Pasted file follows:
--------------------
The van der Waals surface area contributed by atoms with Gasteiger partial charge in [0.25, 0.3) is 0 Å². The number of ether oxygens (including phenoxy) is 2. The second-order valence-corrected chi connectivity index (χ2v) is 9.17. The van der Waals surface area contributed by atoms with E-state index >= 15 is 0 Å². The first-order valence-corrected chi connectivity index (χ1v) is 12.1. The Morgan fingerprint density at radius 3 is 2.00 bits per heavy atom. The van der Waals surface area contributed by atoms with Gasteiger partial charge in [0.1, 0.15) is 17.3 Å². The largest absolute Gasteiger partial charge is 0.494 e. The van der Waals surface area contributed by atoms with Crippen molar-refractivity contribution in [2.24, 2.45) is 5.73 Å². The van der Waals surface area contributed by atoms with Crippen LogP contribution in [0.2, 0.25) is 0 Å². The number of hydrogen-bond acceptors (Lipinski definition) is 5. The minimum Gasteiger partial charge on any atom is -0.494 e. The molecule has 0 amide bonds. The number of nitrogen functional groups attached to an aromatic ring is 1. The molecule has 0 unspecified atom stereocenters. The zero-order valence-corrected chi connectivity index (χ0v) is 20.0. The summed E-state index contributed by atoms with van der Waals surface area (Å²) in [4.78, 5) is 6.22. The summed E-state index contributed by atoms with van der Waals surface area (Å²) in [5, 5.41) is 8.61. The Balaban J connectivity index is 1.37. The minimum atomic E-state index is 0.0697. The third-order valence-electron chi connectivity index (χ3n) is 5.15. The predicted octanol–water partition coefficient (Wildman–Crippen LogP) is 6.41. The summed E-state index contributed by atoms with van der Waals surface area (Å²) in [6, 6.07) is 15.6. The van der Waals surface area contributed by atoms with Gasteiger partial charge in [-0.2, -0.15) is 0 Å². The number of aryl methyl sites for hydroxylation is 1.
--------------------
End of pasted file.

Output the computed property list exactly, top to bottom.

The van der Waals surface area contributed by atoms with Gasteiger partial charge in [0.25, 0.3) is 0 Å². The number of ether oxygens (including phenoxy) is 2. The second-order valence-corrected chi connectivity index (χ2v) is 9.17. The van der Waals surface area contributed by atoms with E-state index >= 15 is 0 Å². The first-order valence-corrected chi connectivity index (χ1v) is 12.1. The Morgan fingerprint density at radius 3 is 2.00 bits per heavy atom. The van der Waals surface area contributed by atoms with Gasteiger partial charge in [0.1, 0.15) is 17.3 Å². The largest absolute Gasteiger partial charge is 0.494 e. The van der Waals surface area contributed by atoms with Crippen molar-refractivity contribution in [2.24, 2.45) is 5.73 Å². The van der Waals surface area contributed by atoms with Crippen LogP contribution in [0.2, 0.25) is 0 Å². The number of hydrogen-bond acceptors (Lipinski definition) is 5. The minimum Gasteiger partial charge on any atom is -0.494 e. The molecule has 0 amide bonds. The number of nitrogen functional groups attached to an aromatic ring is 1. The molecule has 0 unspecified atom stereocenters. The zero-order valence-corrected chi connectivity index (χ0v) is 20.0. The summed E-state index contributed by atoms with van der Waals surface area (Å²) in [4.78, 5) is 6.22. The summed E-state index contributed by atoms with van der Waals surface area (Å²) in [5, 5.41) is 8.61. The Balaban J connectivity index is 1.37. The minimum atomic E-state index is 0.0697. The third-order valence-electron chi connectivity index (χ3n) is 5.15. The predicted octanol–water partition coefficient (Wildman–Crippen LogP) is 6.41. The summed E-state index contributed by atoms with van der Waals surface area (Å²) in [6, 6.07) is 15.6. The van der Waals surface area contributed by atoms with Gasteiger partial charge in [-0.2, -0.15) is 0 Å². The number of aryl methyl sites for hydroxylation is 1.